At the school where I teach, it sometimes feels like we’re constantly running around plugging leaks instead of developing longer-term solutions to the problems we face. I’ll admit, pausing to think of larger repercussions isn’t easy when you work with hundreds of students with different needs, who often need answers right away. After all, during the school year the job of a teacher is 24-7. But with the reprieve of summer I ask everyone to take a breather to think of the mechanisms, platforms or channels we need in our schools in order to implement big-picture, lasting ideas.
As helpful as administrators can be, I worry that they are sometimes so mired in the day-to-day logistics of running a school that they overlook necessary, sustainable improvements. It’s easy to go with a “quick fix” when conflicts arise because there’s often not enough time in the school day to sit down and plan out a longer-term strategy. Conversely, more outside feedback on school operations, including for charter schools that are not regulated by a larger district, could lead to dynamic improvements.
Case in point: About five weeks into this past school year, both of our self-contained sixth-grade classrooms were overcrowded, approaching 30 students each. Unfortunately, we didn’t have the space or staffing for a third sixth-grade section, so our administration offered a different solution: We selected roughly one dozen self-motivated students to form a new class that would rotate for subjects among the seventh- and eighth-grade teachers, learning accelerated curriculum for science, social studies and language arts.
While this plan effectively downsized our classes, it wasn’t perfect. The other seventh-grade sections were deprived of the benefits of working with some of their highly motivated, example-setting peers. We also face a bigger problem now as the sixth-graders move on to seventh grade and need to be grouped once again into two classes. The third sixth-grade section will be in classes with peers who have yet to learn the seventh-grade material.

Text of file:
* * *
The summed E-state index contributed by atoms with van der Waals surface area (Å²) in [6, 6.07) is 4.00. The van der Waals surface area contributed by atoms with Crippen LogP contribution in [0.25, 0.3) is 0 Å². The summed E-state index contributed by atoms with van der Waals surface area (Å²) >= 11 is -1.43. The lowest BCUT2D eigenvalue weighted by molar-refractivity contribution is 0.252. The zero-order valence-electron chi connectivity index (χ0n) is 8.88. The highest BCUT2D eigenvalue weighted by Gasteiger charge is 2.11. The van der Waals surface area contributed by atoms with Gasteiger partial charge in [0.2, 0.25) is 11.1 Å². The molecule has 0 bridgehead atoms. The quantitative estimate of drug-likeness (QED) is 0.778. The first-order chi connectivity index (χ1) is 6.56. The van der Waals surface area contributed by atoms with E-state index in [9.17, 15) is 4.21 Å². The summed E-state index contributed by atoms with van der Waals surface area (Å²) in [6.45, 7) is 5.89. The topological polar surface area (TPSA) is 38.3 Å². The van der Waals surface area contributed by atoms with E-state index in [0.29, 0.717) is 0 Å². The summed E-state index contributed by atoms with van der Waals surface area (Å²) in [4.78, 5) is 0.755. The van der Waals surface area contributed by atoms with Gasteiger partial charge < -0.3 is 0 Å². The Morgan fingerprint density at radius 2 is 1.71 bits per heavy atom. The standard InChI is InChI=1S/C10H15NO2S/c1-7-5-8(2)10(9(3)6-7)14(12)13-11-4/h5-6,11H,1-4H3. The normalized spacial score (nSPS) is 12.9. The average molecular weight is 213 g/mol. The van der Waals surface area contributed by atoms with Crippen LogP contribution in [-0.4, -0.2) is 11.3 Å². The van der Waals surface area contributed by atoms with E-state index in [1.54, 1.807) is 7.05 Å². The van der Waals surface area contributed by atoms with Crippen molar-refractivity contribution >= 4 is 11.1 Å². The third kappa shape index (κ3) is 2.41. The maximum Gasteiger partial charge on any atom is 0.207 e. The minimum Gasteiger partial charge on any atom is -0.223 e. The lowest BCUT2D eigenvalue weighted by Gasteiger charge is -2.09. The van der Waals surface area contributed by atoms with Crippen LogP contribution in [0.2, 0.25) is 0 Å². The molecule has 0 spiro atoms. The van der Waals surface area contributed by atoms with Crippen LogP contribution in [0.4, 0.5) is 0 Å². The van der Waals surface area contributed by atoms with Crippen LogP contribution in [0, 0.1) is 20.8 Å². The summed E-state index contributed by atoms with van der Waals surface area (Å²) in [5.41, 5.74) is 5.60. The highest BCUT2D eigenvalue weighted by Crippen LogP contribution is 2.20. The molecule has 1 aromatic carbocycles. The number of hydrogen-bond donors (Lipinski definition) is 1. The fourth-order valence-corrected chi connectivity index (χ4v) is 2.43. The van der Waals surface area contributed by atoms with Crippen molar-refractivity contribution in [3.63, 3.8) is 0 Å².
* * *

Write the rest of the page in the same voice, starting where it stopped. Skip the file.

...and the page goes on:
I’m hopeful that my school will identify a solution that allows all of our seventh-graders to be in appropriate classes, but I wonder if we shouldn’t have sought a different plan last fall and avoided this dilemma in the first place. Perhaps outside feedback could have provided us with a different, more effective idea. I mentioned in my last blog post that principal evaluations are one way to create a better, more consistent learning environment for students. These evaluations could provide more than just feedback on management style — they could be a great opportunity for an outside organization to provide administrators with concrete suggestions for improving school structures.
Schools could also benefit from more immediate feedback that comes in other forms, too. In cases like our overcrowding problem, an experienced educational professional could have been called in to advise and possibly suggest a strategy that was successful at another school. Or, an unbiased observer could have pointed out that despite our desperation to find a solution, we would likely regret this plan in the future.
Another great example of beneficial external feedback from this past school year: Two members of Charter School Partners attended staff meetings at my school to help provide grade-level team management and review of testing data to better inform classroom instruction. Teachers said they appreciated their presence, but some wished it had been more consistent. I’m sure that there are many other areas of school operations where an extra set of eyes could help identify not only more problems that need to be fixed, but more potential solutions that have worked at other schools. Whether the feedback comes from formal evaluations or informal advising, this kind of collaboration can lead to bigger-picture improvements that dramatically change a school’s effectiveness.